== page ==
Come and See

August 16, 2023 | Chad Vinson

Some moments in life shape you and you never forget them. One of those for me happened in the Fall of 1994 when I moved into my dorm room to begin my new college experience. I was three and a half hours from home and about to begin this new journey and the only person I knew was my roommate who was from my high school. This small-town boy was out of his comfort zone without a doubt. Looking back, I was at a crossroads moment in my life.

I can vividly recall the excitement of the newfound freedom, but on the other hand, the nervousness about stepping out in an environment where I was the new guy! Those first couple of days were busy adjusting to campus life and attending all the events for upcoming freshmen.

Then it happened…I was sitting in my dorm room relaxing and I hear someone knock on the door. A knock was odd because the guys on the hall would never knock, they just walk on in. As I opened the door, I am met with this big smile and the guy says, “Welcome to Appalachian State University, I am Alan from Campus Crusade for Christ and I would like to invite you to...” I cannot remember what he invited me to, but for some reason I said, “Yes!” And that “Yes” to Alan’s invitation changed the trajectory of my life.

Let me ask you a question—what comes to your mind when you hear the word, invite? Maybe what comes to your mind is “to welcome someone,” “to include someone,” or “to make a request of someone.” The intention of the word “invite” implies a desire to want to be with someone in the context of a relationship and to want to go somewhere or do something with that individual. When we invite someone to be with us, it has a sense of belonging and including the other person.

This is exactly what Jesus does throughout the Gospels. He extends an invitation to those around Him. Remember, when Jesus was selecting his disciples, He invited them to join Him. He said to them, "Come and you will see” (John 1:39). Jesus invited them with the words, “Come and See.” He was going to take them somewhere and show them something. This “come and see” is an invitation that literally means to “show up.”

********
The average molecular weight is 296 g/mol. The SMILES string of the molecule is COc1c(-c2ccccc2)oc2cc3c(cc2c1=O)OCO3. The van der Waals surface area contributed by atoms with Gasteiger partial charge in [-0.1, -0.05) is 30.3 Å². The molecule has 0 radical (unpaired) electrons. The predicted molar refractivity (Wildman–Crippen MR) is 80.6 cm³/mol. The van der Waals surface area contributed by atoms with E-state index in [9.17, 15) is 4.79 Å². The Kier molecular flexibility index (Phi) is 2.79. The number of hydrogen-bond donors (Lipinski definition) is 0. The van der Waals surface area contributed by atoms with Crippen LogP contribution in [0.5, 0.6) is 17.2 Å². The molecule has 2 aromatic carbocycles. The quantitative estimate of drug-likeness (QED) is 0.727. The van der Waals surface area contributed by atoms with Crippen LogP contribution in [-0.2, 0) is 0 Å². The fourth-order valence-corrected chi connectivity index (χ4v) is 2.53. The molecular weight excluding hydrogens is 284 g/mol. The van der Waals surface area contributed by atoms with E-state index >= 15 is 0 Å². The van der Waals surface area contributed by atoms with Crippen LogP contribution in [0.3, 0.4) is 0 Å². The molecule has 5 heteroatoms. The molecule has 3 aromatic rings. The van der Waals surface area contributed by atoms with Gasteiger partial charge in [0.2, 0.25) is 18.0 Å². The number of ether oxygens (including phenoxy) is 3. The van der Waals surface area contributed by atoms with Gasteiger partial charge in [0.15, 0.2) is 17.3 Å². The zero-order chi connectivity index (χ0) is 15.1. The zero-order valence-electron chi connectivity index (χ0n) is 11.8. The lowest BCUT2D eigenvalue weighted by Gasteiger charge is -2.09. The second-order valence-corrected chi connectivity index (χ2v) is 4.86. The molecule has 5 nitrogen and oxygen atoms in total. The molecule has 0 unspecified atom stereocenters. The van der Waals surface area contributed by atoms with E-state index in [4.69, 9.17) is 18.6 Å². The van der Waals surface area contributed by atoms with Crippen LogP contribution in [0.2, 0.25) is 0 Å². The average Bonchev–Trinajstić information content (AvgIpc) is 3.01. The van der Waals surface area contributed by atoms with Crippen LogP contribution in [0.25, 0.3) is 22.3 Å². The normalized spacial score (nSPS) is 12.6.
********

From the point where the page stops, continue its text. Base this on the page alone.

This invitation became a pattern in the Gospels. When Nathanael raises a question, “Can anything good come out of Nazareth?" Philip’s response is “Come and see” (John 1:46). The Samaritan woman with whom Jesus had the conversation at the well returned to her village and invited everyone in it, “Come and see a man who told me everything I ever did. Could this be the Messiah?” (John 4:29). This pattern of “come and see” continues in the book of Acts as the early church begins to develop its roots. Peter, Stephen, Philip, and Paul—when they were sharing the gospel to the Jews and the Gentiles—began with this consistent invitation to “come and see” this man they called Jesus.

That day in the Fall of 1994, when Alan knocked on the door of my dorm room, he was inviting me to “come and see” how a man named Jesus could heal the hurt I was carrying around. He kept coming by and inviting me and I kept showing up! As the years passed, I remember him one day saying to me, “Now it is your turn to do the inviting.” We went together and walked those same hallways where I used to walk and we knocked on that same door, which at one time was my door. And instead of it being me to open the door, there was another freshman who opened the door. “Welcome to Appalachian State University, my name is Chad, I would like to invite you to….” Those college years are long gone, but the invitation remains the same: “come and see."

Personally, I don’t want to fall into the trap of talking about the glory days of the past. When I uses to be engaged with inviting others to “come and see” and experience God changing the hearts of those around me. Life has changed for me, which I am sure it has for you as well. May we together be expectant in what God can do in the present and future.

Let’s take the initiative to extend an invite to those where we live, work, and play to “come and see” Jesus as we enter their world in a relational manner. It simply requires us to be willing to be used by God to give the gift of time and show the love of Christ to those who were once like us! As we invite others to “come and see” it just might be a day they will never forget!